My friends often tease me about my television viewing habits. Up until about ten years ago, I had what is described as a “big-butt” tv. I don’t have cable. I still have the Netflix DVD subscription. And it wasn’t until the start of the COVID pandemic that I finally plugged in the Amazon Fire TV Stick, which was a gift inside my “speakers” bag from a conference….in 2017! Once I did, though, I was beyond excited to find a channel that ran reruns of one of my favorite shows from back in the day – the original “Law & Order” series.

I had forgotten how good the show was at tackling the social and political issues of the time. Thirty-years later, it’s also interesting to see how much has and hasn’t changed regarding some of the very same issues depicted in those episodes.

During these pandemic years, I’ve rewatched quite a few shows. It’s pretty cool to see some of today’s well-known actors at the start of their careers, including my friend Delissa Reynolds Lyssy (who most recently was on “FBI: Most Wanted”). 

I’m also amazed by how many times I see something I didn’t notice before. Maybe it was a detail about the “case,” or a spoken line, or an interaction between the characters. But frequently, the show would end with me having an, “I didn’t catch that before” moment.  

If you and I are paying attention, we’d realize this happens often. This is part of the power of repetition. 

And it doesn’t just reveal itself when it comes to watching repeats of previously aired episodes of our favorite television series. 


Last week, I had a conversation that delighted me beyond measure. It was with someone who first did the Financial Wheel exercise in 2020. I noticed recently that she had signed up to do it again, and I was curious. So, we hopped on a call and she told me she’s “been doing the exercise annually.”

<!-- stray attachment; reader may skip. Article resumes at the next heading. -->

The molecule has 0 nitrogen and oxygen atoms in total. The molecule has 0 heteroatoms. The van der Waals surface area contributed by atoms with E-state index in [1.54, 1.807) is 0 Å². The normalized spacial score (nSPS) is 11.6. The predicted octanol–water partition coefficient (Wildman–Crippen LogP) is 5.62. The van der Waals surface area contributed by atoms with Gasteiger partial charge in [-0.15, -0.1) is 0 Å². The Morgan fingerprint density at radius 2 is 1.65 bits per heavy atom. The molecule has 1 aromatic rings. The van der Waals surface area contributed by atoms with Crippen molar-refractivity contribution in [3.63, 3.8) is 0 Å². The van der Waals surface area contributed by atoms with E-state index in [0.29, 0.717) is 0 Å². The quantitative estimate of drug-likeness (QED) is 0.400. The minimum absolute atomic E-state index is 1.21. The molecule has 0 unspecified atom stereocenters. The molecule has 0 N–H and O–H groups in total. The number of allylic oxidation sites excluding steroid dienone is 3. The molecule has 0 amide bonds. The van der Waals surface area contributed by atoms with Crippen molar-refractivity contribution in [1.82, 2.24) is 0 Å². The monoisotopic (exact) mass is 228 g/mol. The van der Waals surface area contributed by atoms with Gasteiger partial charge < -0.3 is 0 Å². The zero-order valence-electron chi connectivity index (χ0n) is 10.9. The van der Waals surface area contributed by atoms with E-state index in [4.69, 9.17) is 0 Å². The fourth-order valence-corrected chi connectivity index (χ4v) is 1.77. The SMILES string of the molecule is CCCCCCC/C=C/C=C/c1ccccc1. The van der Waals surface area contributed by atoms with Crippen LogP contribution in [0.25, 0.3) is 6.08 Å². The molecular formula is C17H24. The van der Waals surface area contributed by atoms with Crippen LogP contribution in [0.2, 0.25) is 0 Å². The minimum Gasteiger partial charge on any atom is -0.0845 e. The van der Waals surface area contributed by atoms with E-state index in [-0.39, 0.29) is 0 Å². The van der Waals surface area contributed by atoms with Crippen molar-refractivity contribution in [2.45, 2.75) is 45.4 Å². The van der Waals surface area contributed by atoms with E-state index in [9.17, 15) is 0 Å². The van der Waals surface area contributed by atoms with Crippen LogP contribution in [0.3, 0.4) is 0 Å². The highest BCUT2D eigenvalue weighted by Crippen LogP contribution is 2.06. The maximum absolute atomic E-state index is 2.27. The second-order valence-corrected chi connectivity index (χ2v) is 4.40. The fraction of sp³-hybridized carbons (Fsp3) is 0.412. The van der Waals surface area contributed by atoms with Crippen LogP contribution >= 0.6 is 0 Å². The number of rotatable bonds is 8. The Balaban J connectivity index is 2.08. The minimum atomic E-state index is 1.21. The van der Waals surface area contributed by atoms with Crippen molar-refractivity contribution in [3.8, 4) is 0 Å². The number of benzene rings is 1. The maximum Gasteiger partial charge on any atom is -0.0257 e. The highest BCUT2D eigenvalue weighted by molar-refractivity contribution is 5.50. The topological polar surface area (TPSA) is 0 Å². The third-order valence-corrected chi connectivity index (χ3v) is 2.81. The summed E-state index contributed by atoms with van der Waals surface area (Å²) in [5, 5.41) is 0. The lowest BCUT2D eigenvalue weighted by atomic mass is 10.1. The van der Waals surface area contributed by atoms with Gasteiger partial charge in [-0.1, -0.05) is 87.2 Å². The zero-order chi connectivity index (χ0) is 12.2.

OH MY GOSH…you have no idea how much this was music to my ears. Because this is exactly what I hope people will do!!! 

She was experiencing what I wholeheartedly know to be true: Each time you do it, something new is revealed.

Maybe the revelation comes in the form of “new” thoughts, perceptions, feelings, attitudes, goals, direction, satisfaction, desires, needs, etc.” (By the way, the revelation doesn’t have to be “big” to be significant.) 

For her, her revelations helped to inform some decisions about work – like recognizing she doesn’t want to follow the traditional “climb the ladder” model of her industry. Revisiting the Financial Wheel has helped her forecast out different scenarios for how she works currently and wants to in the future. It also gave her some ideas of experiments to try. 

Her husband also does the exercise, so it helps them navigate those sometimes tricky conversations about money with a bit more ease.

What Repetition is Not

Yes, repetition is anything you do consistently, whether that is daily, weekly, monthly, quarterly, or annually. It can be an ongoing thought, feeling, or action. All the better if it is constructive and helps you to live and work proactively – with more intention.